If the last few years have proven anything in pop music, it's that traditional music like vocal jazz (Norah Jones) and bluegrass (O Brother, Where Art Thou?), which are usually considered niche genres, can have an awful lot of crossover appeal to adults who feel marginalized by youth-oriented music culture. Raindance, a vocal jazz debut by Memphis singer Kelley Hurt, is a record that clearly seeks to appeal across genre borders in the same way, its lead single a sultry, unlikely update of Rod Stewart's disco-era hit "Do Ya Think I'm Sexy."
Raindance was released this week on local imprint Archer Records, which boasts an impressive and varied stable of Memphis acts like the Gamble Brothers Band, Sid Selvidge, and Lily Afshar. It features Hurt backed by a jazz trio led by husband and pianist Chris Parker and includes bassist Jon Wires and drummer Renardo Ward.
But unlike Jones, Hurt doesn't take quite so easy a crossover path with Raindance. Where Jones sometimes sounds as much like Fleetwood Mac as she does like a jazz musician, Hurt's record clings a little closer to her genre roots, especially musically, where Parker's bop-oriented piano leads are more jarring (in the good way) than anything you'd hear from Jones.
Hurt's varied career has included a stint with a formative version of the North Mississippi Allstars (dating back to the band they grew out of, DDT), backup/session work with the likes of Screamin' Jay Hawkins and Bruce Willis, and, lately, a string of performances fronting Parker's trio. Raindance confirms her considerable skills as an interpretive singer and her strong, smooth bell-like vocal instrument. But the album is also a forum for Hurt to step out as a songwriter, originals such as "I Can Come to You" and "The Art of Love and War" holding their own in the company of standards such as "Sweet Dreams of You" and "Our Day Will Come."
Produced by Ross Rice and recorded mostly at Ardent Studios, Raindance is a take-notice debut and likely to be one of the year's finest local releases.
-- Chris Herrington
Kelley Hurt and the Chris Parker Trio will celebrate the release of Raindance Friday, October 10th, at the Capriccio CafÇ at The Peabody. Showtime is 5 p.m.
From its first note, Terroir Blues unfolds like an elegantly wrought treasure map, rolled up and hidden for hundreds of years. Put the album on once or twice, and chances are good that you'll nod your head and tap your feet to tracks like "Hanging On to You" without fully deciphering the story Farrar has begun to tell. Listen carefully, and you'll begin to collect the clues. "You're gonna find pain/When you're out on the road," the former Uncle Tupelo frontman broods convincingly some 25 minutes into the disc.
Farrar prefers to travel mental rather than physical distances on this album. The hauntingly sparse "Cahokian" reveals ancient history, covering the Indian civilization that ruled the upper Mississippi valley more than 1,000 years ago, while the two versions of "Heart on the Ground" (stripped-down country and full-blown rock-and-roll, respectively) depict betrayal, Missouri-style. The album's underlying voice is Jay's father, an itinerant musician and former Merchant Marine who died in the summer of 2002. "Hard Is the Fall" and "Dent County" are both stories from the elder Farrar's life.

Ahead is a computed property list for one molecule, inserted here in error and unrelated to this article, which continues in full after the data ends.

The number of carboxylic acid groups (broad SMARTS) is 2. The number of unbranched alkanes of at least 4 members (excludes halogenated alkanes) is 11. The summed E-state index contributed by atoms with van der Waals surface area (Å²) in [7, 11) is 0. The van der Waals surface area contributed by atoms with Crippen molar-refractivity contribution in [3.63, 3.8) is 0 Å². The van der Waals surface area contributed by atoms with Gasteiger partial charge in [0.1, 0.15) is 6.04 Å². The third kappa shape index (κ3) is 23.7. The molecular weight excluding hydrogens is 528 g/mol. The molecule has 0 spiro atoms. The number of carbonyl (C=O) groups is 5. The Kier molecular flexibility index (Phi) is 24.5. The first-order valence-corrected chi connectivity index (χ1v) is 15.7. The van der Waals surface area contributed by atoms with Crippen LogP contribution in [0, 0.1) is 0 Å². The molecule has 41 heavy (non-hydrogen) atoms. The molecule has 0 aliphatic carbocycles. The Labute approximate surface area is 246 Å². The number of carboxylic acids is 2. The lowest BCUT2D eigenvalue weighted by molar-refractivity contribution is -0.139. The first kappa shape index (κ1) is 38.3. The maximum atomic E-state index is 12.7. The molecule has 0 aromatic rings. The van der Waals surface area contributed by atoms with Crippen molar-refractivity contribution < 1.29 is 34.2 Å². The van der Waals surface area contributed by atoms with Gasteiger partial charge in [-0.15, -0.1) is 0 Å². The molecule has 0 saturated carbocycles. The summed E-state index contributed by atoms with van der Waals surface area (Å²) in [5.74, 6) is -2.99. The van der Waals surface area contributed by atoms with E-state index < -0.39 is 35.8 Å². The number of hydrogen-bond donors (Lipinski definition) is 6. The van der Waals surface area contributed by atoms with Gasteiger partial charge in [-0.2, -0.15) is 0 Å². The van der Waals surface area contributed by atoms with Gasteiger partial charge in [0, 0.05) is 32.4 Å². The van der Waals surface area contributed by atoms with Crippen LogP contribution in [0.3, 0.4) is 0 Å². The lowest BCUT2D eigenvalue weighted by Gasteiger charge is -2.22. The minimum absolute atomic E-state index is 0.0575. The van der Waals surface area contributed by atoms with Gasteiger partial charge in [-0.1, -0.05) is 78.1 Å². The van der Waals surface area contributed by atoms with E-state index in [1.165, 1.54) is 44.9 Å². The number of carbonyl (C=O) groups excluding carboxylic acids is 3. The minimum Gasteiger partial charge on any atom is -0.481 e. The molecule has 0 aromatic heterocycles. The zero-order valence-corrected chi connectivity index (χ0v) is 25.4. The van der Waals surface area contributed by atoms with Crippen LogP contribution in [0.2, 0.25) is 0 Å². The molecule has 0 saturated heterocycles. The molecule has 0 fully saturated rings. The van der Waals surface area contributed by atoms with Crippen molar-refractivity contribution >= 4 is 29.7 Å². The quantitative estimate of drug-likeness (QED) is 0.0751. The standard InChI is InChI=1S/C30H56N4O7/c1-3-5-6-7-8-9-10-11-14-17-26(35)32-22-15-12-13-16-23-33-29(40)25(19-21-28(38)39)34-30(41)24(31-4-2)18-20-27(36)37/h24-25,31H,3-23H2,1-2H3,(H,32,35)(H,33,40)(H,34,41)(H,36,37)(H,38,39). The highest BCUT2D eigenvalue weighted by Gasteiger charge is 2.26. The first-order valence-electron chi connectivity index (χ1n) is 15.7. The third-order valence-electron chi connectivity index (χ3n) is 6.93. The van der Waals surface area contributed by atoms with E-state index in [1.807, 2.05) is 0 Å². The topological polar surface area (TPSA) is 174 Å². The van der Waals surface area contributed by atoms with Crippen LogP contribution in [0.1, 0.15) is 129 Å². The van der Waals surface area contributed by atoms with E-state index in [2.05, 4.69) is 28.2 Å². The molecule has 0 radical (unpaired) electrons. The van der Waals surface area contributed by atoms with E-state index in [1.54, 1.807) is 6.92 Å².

Joined by a handpicked group of alt-country and indie-rock heroes, Farrar somberly entwines the past and present on these 23 tracks, which, collectively, sound more articulate and introspective than any other alt-country release this year. -- Andria Lisle
Jay Farrar performs at Newby's on Friday, October 10th.
Rarely is album-packaging grounds for comment on the album itself, but in the case of Mogwai's fourth full-length album, Happy Songs for Happy People, the packaging stands in contrast to the music.
The cover is minimal, with only some large sans-serif type breaking the surface of the silvery, reflective paper. Take a look at it, note your reflection, and suddenly you're the happy people for whom the happy music is intended.
The music, however, is not happy, but moody, bleak, and blustery. With titles like "Ratts of the Capital" and "Hunted by a Freak," Happy Songs occupies the same paranoid mental landscape that Radiohead hoofs across and that Sigur Ros soar above in their little Icelandic aeroplanes.
Mogwai add Disintegration-era Cure guitars to "Kids Will Be Skeletons," which are surely not ingredients for any kind of happy music, and the aforementioned "Ratts" builds over eight minutes to a rousing classic-rock climax that harkens back to Led Zeppelin's less Stonehenge-y moments. The rocking-out-to-pretentious-noodling ratio, in other words, is a little low, but somehow it feels earthier and harder than its predecessor, 2001's Rock Action.
On the other hand, Rock Action featured actual vocals, which -- let's face it -- can be a big draw. Many of these happy songs blend into each other, such that they might be more appropriately labeled movements, but Happy Movements for Happy People sounds gross.
So "happy" here is strictly ironic, and Happy Songs is less a mirror than sonic wallpaper. n -- Stephen Deusner